The Political Experience: Democratic Party

As an incumbent, Wilson (campaigning at top right) ran nearly unopposed in the 1916 Democratic primaries. Senator William Jennings Bryan and Senator Champ Clark were the only other possibilities championed by factions within the party; however, Bryan stepped aside early and Clark (portrait at bottom right)announced that he would not run under any circumstances if Wilson wished for reelection. Wilson actively shaped the campaign from the start; he helped to write the party platform and appointed delegates to the Democratic convention.

Democrats decided early in the campaign to focus on the liberal legislation record they achieved under Wilson's administration. The 1916 party platform endorsed rural credit legislation for farmers' benefit, adoption of national child labor laws, a living wage and workman's compensation for federal employees, a nonpartisan tariff commission, and federal aid to highway construction. Rural credits and child labor were directly addressed by Wilson's administration during the campaign: Wilson signed the Federal Farm Loan Act in July 1916, opening banks and providing low-interest loans to independent farmers. In September, Wilson signed both the Adamson Act, federally mandating an eight hour work day for first time, and the Keating-Owen Child Labor Act, prohibiting interstate commerce on goods produced by child labor. As the campaign drew to a close, Democrats increasingly relied on the peace issue, declaring that Wilson had "kept the country out of war." 

By emphasizing Wilson's liberal legislation record, Democrats attempted throughout the campaign to draw Progressive votes away from the Republicans. George Creel, a public relations advisor to Wilson, penned a weekly newsletter, "The Bulletin," specifically highlighting Wilson's Progressive qualities. To win more Progressive western votes, Democrats devoted extra campaign time and money to the West and stressed the fact that the Democratic platform of 1912 had been honored by Wilson

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Wilson was president throughout World War I. He attempted to keep America out of the war and even won reelection with the slogan "He kept us out of war." Nonetheless, after the sinking of the Lusitania, continued run-ins with German submarines, and the release of the Zimmerman Telegram, America became involved. with the Lusitania, the continued harassment of American ships by German submarines, and the release of the Zimmerman Telegram meant that America joined the allies in April, 1917.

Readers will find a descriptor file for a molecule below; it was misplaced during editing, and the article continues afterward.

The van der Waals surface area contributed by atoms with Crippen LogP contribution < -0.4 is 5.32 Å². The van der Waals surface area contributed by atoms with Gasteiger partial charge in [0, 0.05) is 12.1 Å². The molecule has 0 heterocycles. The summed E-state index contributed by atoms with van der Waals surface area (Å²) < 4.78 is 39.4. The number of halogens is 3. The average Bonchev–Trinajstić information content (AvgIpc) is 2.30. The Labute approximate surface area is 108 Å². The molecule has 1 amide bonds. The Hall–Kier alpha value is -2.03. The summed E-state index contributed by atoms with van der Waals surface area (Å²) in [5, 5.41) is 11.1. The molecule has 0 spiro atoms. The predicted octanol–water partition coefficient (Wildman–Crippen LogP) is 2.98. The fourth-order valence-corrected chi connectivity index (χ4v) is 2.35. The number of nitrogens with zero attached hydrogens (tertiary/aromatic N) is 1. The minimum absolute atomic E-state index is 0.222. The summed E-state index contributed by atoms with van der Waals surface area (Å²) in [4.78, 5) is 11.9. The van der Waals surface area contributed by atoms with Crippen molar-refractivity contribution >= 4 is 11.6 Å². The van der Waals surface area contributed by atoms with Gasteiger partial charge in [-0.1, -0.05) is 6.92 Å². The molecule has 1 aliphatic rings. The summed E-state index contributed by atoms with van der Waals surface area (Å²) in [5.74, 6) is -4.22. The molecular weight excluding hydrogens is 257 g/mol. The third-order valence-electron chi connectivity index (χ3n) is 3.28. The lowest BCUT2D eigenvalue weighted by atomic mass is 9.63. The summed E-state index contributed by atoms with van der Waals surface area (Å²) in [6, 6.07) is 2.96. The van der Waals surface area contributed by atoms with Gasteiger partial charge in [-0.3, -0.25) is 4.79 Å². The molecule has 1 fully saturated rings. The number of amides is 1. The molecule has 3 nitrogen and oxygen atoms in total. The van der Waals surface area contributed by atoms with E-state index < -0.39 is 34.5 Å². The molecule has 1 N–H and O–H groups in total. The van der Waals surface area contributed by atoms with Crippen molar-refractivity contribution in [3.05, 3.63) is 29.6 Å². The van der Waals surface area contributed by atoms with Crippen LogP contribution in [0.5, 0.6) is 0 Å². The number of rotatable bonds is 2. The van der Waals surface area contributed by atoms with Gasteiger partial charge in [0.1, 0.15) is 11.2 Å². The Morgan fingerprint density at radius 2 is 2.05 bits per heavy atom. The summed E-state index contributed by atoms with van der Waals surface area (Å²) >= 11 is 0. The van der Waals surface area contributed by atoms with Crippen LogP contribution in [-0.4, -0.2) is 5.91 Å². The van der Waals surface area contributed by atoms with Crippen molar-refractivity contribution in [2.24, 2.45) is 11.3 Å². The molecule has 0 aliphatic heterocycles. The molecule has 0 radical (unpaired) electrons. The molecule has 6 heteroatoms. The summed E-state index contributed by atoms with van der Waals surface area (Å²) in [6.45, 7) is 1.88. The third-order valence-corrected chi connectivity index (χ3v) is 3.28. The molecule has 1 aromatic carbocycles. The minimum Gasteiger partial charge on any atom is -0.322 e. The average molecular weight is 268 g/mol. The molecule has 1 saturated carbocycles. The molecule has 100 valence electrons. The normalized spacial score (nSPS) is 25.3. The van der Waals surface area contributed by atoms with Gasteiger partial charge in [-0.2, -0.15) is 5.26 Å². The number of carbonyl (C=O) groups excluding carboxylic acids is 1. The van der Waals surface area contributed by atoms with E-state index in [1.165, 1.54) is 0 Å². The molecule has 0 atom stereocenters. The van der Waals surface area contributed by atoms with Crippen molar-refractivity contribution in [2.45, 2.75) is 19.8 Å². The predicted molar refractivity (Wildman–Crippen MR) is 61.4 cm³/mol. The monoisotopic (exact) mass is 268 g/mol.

Woodrow Wilson was President when the 19th amendment was ratified in 1920 giving women the right to vote.

Wilson piloted the ship that brought America onto the world stage. He made the first steps of leading us out of isolationism, violating Washington's tenet of avoiding foreign entanglements.

He led America during World War I. His fervent hope was for the US to join a League of Nations, the precursor to the United Nations.

A Woodrow Wilson Quote: "Life does not consist in thinking, it consists in acting."

A Woodrow Wilson Quote: "The Constitution was not made to fit us like a straitjacket. In its elasticity lies its chief greatness."

A Woodrow Wilson Quote: "I believe in democracy because it releases the energies of every human being."

The Seventeenth Amendment was formally adopted on May 31, 1913. Wilson had been president for almost three months at the time. The amendment provided for the direct election of senators. Prior to its adoption, Senators were chosen by state legislatures.

Wilson was the first president to receive a PhD which he got in Political Science from Johns Hopkins University. He had received his undergraduate degree from the College of New Jersey, renamed Princeton University in 1896.

Woodrow Wilson could not read during the first decade of his life. Though undiagnosed, he may have suffered from a learning disability

Woodrow Wilson was known as "Tommy" until his college years.

Woodrow Wilson during his boyhood, helped establish the "Lightfoot Baseball Club" with his friends. Wilson played second base and was an avid sport fan throughout his adult life.

Woodrow Wilson was the first president to attend the Major League Baseball Fall Classic. He saw the debut of a young 20 year old pitcher by the name of George Herman "Babe" Ruth.

Woodrow Wilson was a graduate of Princeton University and Johns Hopkins University and the only president to hold an earned doctoral degree.

Woodrow Wilson image is on the $100,000 bill although it is no longer in circulation